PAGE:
Creative Director at WeAreBeard.
<ul> <li><a href="https://twitter.com/illustrateddave/">twitter.com</a></li> <li><a href="http://www.wearebeard.com">WEAREBEARD - Design, branding &amp; development Worcester</a></li> </ul>
Mark is joined by the Creative Director at Worcester-based design, branding and development agency WeAreBeard, Dave Webb, to share his top tips for working in the kind of field that your mum told you you should have a backup for.
Dave remembers the first day he was praised for drawing something good, instead of being made to feel like he was falling behind academically, which is where his affinity for creative work began.
A creative person’s priorities often don’t fit in with a “professional” culture, which can lead to clashes, of which both Mark and Dave have experience.
In order of discussion:
Make an achievable, flexible plan and work towards it. Consider subsidising it if you can’t make a living at it, and keep a record of your success so you can measure how far along you are.
A child’s enthusiasm is an inspirational thing to keep around, as it gives us curiosity and wonder, making us more receptive. A child’s attitude to criticism… not so much.
If you’re not excited about your work, you can’t expect anyone else to be. That goes not only for the work that you create from whole cloth, but the ideas presented to you, or even professional briefs. If you enjoy working on a project, that enjoyment shines through, but the inverse is also true.
Don’t be afraid to make a mistake, because chances are you’ll make lots of them as you’re starting out, but making those mistakes, figuring out what went wrong is what equips you to do better next time.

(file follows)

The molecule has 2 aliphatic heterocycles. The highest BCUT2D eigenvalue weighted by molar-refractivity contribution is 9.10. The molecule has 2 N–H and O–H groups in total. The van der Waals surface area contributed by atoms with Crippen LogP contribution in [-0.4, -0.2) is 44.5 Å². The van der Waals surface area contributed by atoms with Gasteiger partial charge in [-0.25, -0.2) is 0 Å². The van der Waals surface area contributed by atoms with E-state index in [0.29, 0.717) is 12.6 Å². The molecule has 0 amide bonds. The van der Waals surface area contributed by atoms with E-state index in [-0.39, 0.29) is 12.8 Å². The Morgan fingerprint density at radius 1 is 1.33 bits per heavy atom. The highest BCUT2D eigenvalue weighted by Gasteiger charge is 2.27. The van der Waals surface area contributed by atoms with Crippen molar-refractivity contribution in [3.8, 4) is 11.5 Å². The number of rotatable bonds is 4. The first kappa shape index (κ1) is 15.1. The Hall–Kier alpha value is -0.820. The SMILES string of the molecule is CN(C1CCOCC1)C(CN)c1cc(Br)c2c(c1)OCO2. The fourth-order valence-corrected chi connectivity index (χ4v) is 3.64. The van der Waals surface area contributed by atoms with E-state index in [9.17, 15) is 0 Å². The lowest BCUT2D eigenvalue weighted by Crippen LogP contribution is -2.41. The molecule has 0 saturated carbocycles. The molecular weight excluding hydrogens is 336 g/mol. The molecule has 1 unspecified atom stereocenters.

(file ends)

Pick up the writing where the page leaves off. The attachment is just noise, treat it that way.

Looping back to Dave’s original point, your time will come if you stick at what you want to do, and wait out the competition who give up too soon.
In order of discussion:
If encountering others’ work, whether you’re being asked to critique or not, focus on the things that matter, rather than what might be elements of technique alone that can be improved.
Some people ask “why?” instead of “why not?”, so in those moments where someone doesn’t see the worth in what you see, maybe it’s time to dig your heels in and advocate for your thing.
If you’re running a race ,while you need to keep half an eye on your competitors o you know when to push ahead, your primary focus should be on the finish line. With creativity, we need to compare sparingly and in context.
If you can’t afford the latest up-to-date music creation software, or the most-expensive DSLR camera, that doesn’t make you less of a musician or photographer — your work is in you, not your tools. Yes, they can make the creative process easier, but “XKCD isn’t successful because it looks great”.
Your goal is to improve on the work you did yesterday, not to improve on someone else’s. This is your art, your work, your creativity, and your choices.